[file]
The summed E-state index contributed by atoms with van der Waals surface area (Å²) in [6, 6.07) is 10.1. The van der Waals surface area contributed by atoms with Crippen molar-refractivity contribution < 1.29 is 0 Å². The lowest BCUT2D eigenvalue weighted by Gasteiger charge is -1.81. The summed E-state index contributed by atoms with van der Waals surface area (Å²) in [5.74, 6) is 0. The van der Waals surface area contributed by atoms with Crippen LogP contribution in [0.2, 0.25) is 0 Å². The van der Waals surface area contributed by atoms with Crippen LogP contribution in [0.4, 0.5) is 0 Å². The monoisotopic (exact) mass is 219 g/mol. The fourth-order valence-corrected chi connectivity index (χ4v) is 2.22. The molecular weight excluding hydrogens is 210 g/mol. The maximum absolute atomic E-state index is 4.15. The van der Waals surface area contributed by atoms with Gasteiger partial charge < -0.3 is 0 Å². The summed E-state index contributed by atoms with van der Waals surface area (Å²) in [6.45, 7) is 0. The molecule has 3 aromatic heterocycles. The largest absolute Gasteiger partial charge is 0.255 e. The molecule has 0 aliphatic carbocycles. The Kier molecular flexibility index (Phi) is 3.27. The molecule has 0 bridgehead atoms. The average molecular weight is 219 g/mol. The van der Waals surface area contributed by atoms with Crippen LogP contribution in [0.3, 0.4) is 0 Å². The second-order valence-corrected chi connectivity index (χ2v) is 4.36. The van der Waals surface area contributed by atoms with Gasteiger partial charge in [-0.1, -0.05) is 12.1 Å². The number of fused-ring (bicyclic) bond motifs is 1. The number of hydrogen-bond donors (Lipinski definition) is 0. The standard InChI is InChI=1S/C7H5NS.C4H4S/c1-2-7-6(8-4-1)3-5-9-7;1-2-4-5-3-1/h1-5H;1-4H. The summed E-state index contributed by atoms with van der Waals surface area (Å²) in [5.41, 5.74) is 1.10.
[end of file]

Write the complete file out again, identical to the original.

The summed E-state index contributed by atoms with van der Waals surface area (Å²) in [6, 6.07) is 10.1. The van der Waals surface area contributed by atoms with Crippen molar-refractivity contribution < 1.29 is 0 Å². The lowest BCUT2D eigenvalue weighted by Gasteiger charge is -1.81. The summed E-state index contributed by atoms with van der Waals surface area (Å²) in [5.74, 6) is 0. The van der Waals surface area contributed by atoms with Crippen LogP contribution in [0.2, 0.25) is 0 Å². The van der Waals surface area contributed by atoms with Crippen LogP contribution in [0.4, 0.5) is 0 Å². The monoisotopic (exact) mass is 219 g/mol. The fourth-order valence-corrected chi connectivity index (χ4v) is 2.22. The molecular weight excluding hydrogens is 210 g/mol. The maximum absolute atomic E-state index is 4.15. The van der Waals surface area contributed by atoms with Gasteiger partial charge < -0.3 is 0 Å². The summed E-state index contributed by atoms with van der Waals surface area (Å²) in [6.45, 7) is 0. The molecule has 3 aromatic heterocycles. The largest absolute Gasteiger partial charge is 0.255 e. The molecule has 0 aliphatic carbocycles. The Kier molecular flexibility index (Phi) is 3.27. The molecule has 0 bridgehead atoms. The average molecular weight is 219 g/mol. The van der Waals surface area contributed by atoms with Crippen LogP contribution in [0.3, 0.4) is 0 Å². The second-order valence-corrected chi connectivity index (χ2v) is 4.36. The van der Waals surface area contributed by atoms with Gasteiger partial charge in [-0.1, -0.05) is 12.1 Å². The number of fused-ring (bicyclic) bond motifs is 1. The number of hydrogen-bond donors (Lipinski definition) is 0. The standard InChI is InChI=1S/C7H5NS.C4H4S/c1-2-7-6(8-4-1)3-5-9-7;1-2-4-5-3-1/h1-5H;1-4H. The summed E-state index contributed by atoms with van der Waals surface area (Å²) in [5.41, 5.74) is 1.10.